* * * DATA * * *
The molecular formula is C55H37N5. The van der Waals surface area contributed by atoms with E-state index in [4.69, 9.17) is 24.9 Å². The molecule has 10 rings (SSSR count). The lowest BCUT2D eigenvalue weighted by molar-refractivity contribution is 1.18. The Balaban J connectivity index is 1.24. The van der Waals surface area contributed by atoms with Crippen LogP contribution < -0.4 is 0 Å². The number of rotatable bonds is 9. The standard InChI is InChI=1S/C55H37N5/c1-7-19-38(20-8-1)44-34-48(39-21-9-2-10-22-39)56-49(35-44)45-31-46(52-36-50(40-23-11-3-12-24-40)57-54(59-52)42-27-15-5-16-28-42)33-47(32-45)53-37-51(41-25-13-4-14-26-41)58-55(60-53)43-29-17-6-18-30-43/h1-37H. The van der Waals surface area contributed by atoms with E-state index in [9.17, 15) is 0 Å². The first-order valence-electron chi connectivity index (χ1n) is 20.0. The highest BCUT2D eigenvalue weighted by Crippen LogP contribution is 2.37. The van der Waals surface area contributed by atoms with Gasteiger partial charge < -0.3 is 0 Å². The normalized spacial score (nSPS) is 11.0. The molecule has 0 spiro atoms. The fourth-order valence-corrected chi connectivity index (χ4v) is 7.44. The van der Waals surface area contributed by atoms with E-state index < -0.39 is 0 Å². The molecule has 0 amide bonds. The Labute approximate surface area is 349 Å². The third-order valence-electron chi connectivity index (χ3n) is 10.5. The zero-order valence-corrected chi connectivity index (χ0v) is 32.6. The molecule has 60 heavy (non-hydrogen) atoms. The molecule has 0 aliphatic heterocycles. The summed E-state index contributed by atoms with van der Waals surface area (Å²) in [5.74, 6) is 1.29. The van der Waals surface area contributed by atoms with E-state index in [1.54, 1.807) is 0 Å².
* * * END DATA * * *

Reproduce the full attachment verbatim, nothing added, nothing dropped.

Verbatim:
The molecular formula is C55H37N5. The van der Waals surface area contributed by atoms with E-state index in [4.69, 9.17) is 24.9 Å². The molecule has 10 rings (SSSR count). The lowest BCUT2D eigenvalue weighted by molar-refractivity contribution is 1.18. The Balaban J connectivity index is 1.24. The van der Waals surface area contributed by atoms with Crippen LogP contribution < -0.4 is 0 Å². The number of rotatable bonds is 9. The standard InChI is InChI=1S/C55H37N5/c1-7-19-38(20-8-1)44-34-48(39-21-9-2-10-22-39)56-49(35-44)45-31-46(52-36-50(40-23-11-3-12-24-40)57-54(59-52)42-27-15-5-16-28-42)33-47(32-45)53-37-51(41-25-13-4-14-26-41)58-55(60-53)43-29-17-6-18-30-43/h1-37H. The van der Waals surface area contributed by atoms with E-state index in [9.17, 15) is 0 Å². The first-order valence-electron chi connectivity index (χ1n) is 20.0. The highest BCUT2D eigenvalue weighted by Crippen LogP contribution is 2.37. The van der Waals surface area contributed by atoms with Gasteiger partial charge < -0.3 is 0 Å². The normalized spacial score (nSPS) is 11.0. The molecule has 0 spiro atoms. The fourth-order valence-corrected chi connectivity index (χ4v) is 7.44. The van der Waals surface area contributed by atoms with E-state index < -0.39 is 0 Å². The molecule has 0 amide bonds. The Labute approximate surface area is 349 Å². The third-order valence-electron chi connectivity index (χ3n) is 10.5. The zero-order valence-corrected chi connectivity index (χ0v) is 32.6. The molecule has 60 heavy (non-hydrogen) atoms. The molecule has 0 aliphatic heterocycles. The summed E-state index contributed by atoms with van der Waals surface area (Å²) in [5.74, 6) is 1.29. The van der Waals surface area contributed by atoms with E-state index in [1.54, 1.807) is 0 Å².